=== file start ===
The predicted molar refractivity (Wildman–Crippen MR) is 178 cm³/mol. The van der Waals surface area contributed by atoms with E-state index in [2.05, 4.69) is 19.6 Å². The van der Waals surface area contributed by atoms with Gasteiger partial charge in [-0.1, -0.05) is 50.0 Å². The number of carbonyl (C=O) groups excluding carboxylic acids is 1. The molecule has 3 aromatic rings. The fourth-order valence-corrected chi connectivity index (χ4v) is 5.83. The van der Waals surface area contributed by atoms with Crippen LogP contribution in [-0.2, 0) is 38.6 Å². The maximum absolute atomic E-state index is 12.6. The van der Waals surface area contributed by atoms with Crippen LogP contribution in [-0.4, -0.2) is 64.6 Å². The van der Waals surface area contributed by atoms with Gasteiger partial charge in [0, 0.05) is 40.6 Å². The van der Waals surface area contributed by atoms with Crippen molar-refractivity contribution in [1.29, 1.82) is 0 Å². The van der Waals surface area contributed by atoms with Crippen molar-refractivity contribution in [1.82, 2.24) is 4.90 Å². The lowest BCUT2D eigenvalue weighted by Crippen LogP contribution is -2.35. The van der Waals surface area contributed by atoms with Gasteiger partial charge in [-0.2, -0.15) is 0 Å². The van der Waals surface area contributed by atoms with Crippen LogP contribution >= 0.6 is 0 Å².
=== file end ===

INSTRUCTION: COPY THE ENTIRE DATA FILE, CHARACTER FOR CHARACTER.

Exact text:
The predicted molar refractivity (Wildman–Crippen MR) is 178 cm³/mol. The van der Waals surface area contributed by atoms with E-state index in [2.05, 4.69) is 19.6 Å². The van der Waals surface area contributed by atoms with Gasteiger partial charge in [-0.1, -0.05) is 50.0 Å². The number of carbonyl (C=O) groups excluding carboxylic acids is 1. The molecule has 3 aromatic rings. The fourth-order valence-corrected chi connectivity index (χ4v) is 5.83. The van der Waals surface area contributed by atoms with Crippen LogP contribution in [-0.2, 0) is 38.6 Å². The maximum absolute atomic E-state index is 12.6. The van der Waals surface area contributed by atoms with Crippen LogP contribution in [-0.4, -0.2) is 64.6 Å². The van der Waals surface area contributed by atoms with Gasteiger partial charge in [0, 0.05) is 40.6 Å². The van der Waals surface area contributed by atoms with Crippen molar-refractivity contribution in [1.29, 1.82) is 0 Å². The van der Waals surface area contributed by atoms with Crippen molar-refractivity contribution in [1.82, 2.24) is 4.90 Å². The lowest BCUT2D eigenvalue weighted by Crippen LogP contribution is -2.35. The van der Waals surface area contributed by atoms with Gasteiger partial charge in [-0.2, -0.15) is 0 Å². The van der Waals surface area contributed by atoms with Crippen LogP contribution >= 0.6 is 0 Å².